APPELLATE COURT OF ILLINOIS, FIRST DISTRICT, SIXTH DIVISION
543 N.E.2d 911, 187 Ill. App. 3d 924, 135 Ill. Dec. 343 1989.IL.1315
Appeal from the Circuit Court of Cook County; the Hon. Robert L. Sklodowski, Judge, presiding.
JUSTICE McNAMARA delivered the opinion of the court. QUINLAN and LaPORTA, JJ., concur.
DECISION OF THE COURT DELIVERED BY THE HONORABLE JUDGE MCNAMARA
Plaintiff Robert L. Leonard, the seller of a warehouse in Northbrook, Illinois, filed a two-count complaint against defendants Leonard W. Koval, the buyer, Chicago Title and Trust Company, which held the escrow account, and Florrie Gottainer, a realtor, for specified performance and other relief. After plaintiff rested his case in this bench trial, the trial court directed a verdict in favor of defendants as to count II. Leonard appeals from the directed verdict as to count II for specific performance and declaratory relief concerning the $55,000 escrow. At the close of defendant's case, the trial court directed a verdict in favor of Leonard as to count I, and defendants have not appealed that order. Only the appellee Koval has filed an appearance and answering brief in this court.
On January 21, 1985, Leonard entered into a real estate contract with Koval for the purchase of a 60-year-old airplane hangar which had been converted into a commercial structure, for the purchase price of $865,000. On August 7, 1985, the parties also entered into an escrow agreement, which provided that Koval would, for nine months, use his best efforts to seek a revision to Article V of the Northbrook Zoning Ordinance in order to permit him to add 29,000 square feet or less to the building. Leonard would then have an additional nine months to seek such a zoning revision in the event that Koval failed to succeed.
During the 18-month period, $55,000 was to be held in escrow by Chicago Title and Trust. If the zoning revisions were obtained, $44,000 was to be paid to Leonard and $11,000 was to be paid to a real estate broker. If the zoning change was not accomplished after Koval's best efforts, the money was to be given to Koval. The agreement read:
"VI. The parties have agreed to retain $55,000 as escrow funds for the next eighteen months during the time the revising of Article V of the Northbrook Zoning Ordinance as aforestated will be pursued; that for the first nine months of said period, the purchaser [defendant] and his attorney shall use their best efforts and at their expense to secure the contemplated revision of Article V of the Northbrook Zoning Ordinance as heretofore stated and permission to add twenty-nine thousand square feet of building or such lesser square footage as Koval [defendant-buyer] accepts; that after said nine month period, the seller [plaintiff], upon notice by purchaser [defendant] that the revision has not yet been accomplished, shall use his [plaintiff-seller's] best efforts so as to accomplish the revision of Article V of the Northbrook Zoning Ordinance as before stated."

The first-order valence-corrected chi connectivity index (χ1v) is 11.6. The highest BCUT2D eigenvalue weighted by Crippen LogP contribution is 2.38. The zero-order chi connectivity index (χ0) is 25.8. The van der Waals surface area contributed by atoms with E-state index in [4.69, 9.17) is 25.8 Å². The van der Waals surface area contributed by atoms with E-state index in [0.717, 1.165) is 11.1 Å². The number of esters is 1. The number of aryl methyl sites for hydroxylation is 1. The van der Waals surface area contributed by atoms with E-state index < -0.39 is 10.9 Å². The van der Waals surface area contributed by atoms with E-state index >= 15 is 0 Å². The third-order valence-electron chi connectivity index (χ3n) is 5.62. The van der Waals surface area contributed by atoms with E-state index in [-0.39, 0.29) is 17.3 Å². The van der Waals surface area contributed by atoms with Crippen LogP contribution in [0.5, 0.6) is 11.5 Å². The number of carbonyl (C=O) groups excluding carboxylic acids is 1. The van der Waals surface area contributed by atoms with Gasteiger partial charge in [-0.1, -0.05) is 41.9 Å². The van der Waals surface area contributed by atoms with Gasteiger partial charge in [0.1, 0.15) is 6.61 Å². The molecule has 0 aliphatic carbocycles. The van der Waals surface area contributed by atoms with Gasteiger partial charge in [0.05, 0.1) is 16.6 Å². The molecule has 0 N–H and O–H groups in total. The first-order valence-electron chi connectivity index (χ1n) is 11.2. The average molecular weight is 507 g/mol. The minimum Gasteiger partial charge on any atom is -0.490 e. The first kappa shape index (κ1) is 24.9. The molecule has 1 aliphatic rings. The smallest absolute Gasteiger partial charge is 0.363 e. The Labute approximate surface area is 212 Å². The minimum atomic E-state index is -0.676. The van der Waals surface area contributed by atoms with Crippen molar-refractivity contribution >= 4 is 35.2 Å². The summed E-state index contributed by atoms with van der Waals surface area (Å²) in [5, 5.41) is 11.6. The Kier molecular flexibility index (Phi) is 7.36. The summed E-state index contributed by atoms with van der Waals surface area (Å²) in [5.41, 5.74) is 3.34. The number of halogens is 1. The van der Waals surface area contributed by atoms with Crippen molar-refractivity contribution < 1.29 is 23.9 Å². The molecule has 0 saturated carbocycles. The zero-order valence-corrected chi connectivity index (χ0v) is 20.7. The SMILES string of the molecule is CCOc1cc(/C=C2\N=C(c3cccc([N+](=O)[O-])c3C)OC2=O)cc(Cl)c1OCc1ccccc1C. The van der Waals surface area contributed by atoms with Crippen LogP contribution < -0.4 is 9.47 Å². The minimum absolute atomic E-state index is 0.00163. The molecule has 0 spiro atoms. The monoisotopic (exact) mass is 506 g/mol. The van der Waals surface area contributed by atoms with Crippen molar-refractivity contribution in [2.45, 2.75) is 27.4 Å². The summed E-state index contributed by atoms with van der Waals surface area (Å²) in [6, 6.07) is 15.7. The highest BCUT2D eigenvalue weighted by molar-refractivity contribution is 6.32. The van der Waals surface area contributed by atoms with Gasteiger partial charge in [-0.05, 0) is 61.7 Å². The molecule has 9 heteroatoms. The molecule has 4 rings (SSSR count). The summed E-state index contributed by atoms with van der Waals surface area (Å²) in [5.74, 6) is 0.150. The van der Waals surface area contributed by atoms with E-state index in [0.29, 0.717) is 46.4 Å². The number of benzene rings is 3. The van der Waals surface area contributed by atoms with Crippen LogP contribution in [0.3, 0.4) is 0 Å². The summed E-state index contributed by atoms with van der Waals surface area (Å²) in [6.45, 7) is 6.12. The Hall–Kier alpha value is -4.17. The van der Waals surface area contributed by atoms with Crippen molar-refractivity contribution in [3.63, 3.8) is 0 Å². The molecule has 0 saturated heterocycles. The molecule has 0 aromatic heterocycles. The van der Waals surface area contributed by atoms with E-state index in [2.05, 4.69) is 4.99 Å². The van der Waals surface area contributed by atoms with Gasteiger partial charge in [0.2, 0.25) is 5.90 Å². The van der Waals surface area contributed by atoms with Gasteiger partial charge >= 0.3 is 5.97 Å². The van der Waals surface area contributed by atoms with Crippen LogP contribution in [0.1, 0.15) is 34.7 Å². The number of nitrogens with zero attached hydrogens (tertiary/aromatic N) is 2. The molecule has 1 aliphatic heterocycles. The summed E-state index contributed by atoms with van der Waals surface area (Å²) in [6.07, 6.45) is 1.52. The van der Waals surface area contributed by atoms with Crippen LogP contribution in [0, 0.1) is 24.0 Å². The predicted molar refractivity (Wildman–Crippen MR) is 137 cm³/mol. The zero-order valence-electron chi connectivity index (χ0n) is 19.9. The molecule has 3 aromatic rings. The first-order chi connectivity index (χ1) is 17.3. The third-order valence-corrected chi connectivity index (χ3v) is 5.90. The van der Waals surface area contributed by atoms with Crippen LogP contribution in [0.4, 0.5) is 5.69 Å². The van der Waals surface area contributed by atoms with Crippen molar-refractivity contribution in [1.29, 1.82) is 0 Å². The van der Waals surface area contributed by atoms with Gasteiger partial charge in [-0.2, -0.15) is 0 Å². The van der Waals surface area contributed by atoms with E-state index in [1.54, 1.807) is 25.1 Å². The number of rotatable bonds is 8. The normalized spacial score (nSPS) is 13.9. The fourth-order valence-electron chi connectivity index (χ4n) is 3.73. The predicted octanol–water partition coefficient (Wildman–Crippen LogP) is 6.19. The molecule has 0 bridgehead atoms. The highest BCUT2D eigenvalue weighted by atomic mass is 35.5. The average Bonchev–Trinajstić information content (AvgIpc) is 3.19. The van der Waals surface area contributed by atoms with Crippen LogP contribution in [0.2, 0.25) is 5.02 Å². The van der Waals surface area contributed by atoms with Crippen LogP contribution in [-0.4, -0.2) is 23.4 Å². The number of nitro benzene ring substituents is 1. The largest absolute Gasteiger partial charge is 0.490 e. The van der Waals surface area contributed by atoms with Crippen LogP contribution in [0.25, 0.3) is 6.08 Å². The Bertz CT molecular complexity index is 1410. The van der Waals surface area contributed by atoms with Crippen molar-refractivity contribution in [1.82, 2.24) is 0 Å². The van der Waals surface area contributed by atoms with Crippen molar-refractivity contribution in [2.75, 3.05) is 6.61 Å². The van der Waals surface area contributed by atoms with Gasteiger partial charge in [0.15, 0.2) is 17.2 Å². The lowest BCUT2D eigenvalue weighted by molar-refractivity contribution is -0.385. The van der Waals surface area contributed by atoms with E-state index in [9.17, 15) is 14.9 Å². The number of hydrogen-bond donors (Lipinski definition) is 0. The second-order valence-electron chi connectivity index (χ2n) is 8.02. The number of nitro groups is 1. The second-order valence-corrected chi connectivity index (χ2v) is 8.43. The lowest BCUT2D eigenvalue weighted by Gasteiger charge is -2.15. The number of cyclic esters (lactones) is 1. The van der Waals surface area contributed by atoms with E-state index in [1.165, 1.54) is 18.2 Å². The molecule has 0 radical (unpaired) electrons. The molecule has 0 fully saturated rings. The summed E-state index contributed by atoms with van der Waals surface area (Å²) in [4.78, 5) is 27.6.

Koval filed for a 32,774-square-foot variance with the Northbrook Zoning Board of Appeals . He subsequently reduced the request to 31,000 square feet. Koval's application for variance was filed on September 27, 1985.
The October 28, 1985, minutes of the ZBA show that Grant Erickson, Koval's attorney, appeared with Joseph Alexander, an architect, who presented site plans. After some Discussion, with various recommendations and suggestions made to Koval, the matter was continued until November 25, 1985.
On November 19, 1985, Leonard notified Koval that he was in the wrong forum, since the ZBA had no authority to revise Article V of the Northbrook Zoning Ordinance. The letter included a demand to proceed "up and until April 15, 1986, so as to obtain this variation by ordinance," at which time Leonard would "use the following 9 month period of time to accomplish said variation." The parties then contacted Northbrook's attorney, Steven Elrod, to determine the proper forum. Based on the information received from Elrod, the parties included the disputed language in section V of the escrow agreement.
On November 25, 1985, Koval appeared before the Northbrook ZBA. He requested a continuance due to his "inability to complete the items addressed at the November meeting." The chairman announced that if Koval could not proceed on January 27, 1986, the petition would be dismissed and he could refile for a hearing at a later date.
In January 1986, Koval made an application to the Northbrook plan commission for an ordinance amendment.
On January 27, 1986, the ZBA minutes reflect that Koval was still not ready to make a presentation in response to the suggestions and requests made at the November meeting, and he asked for a continuance until April. The chairman stated emphatically that he did not want Koval to work one board, such as the plan commission or village board, against the ZBA. Koval's attorney assured the ZBA that he did "not intend to approach the boards in opposite directions." He further stated that the project is ...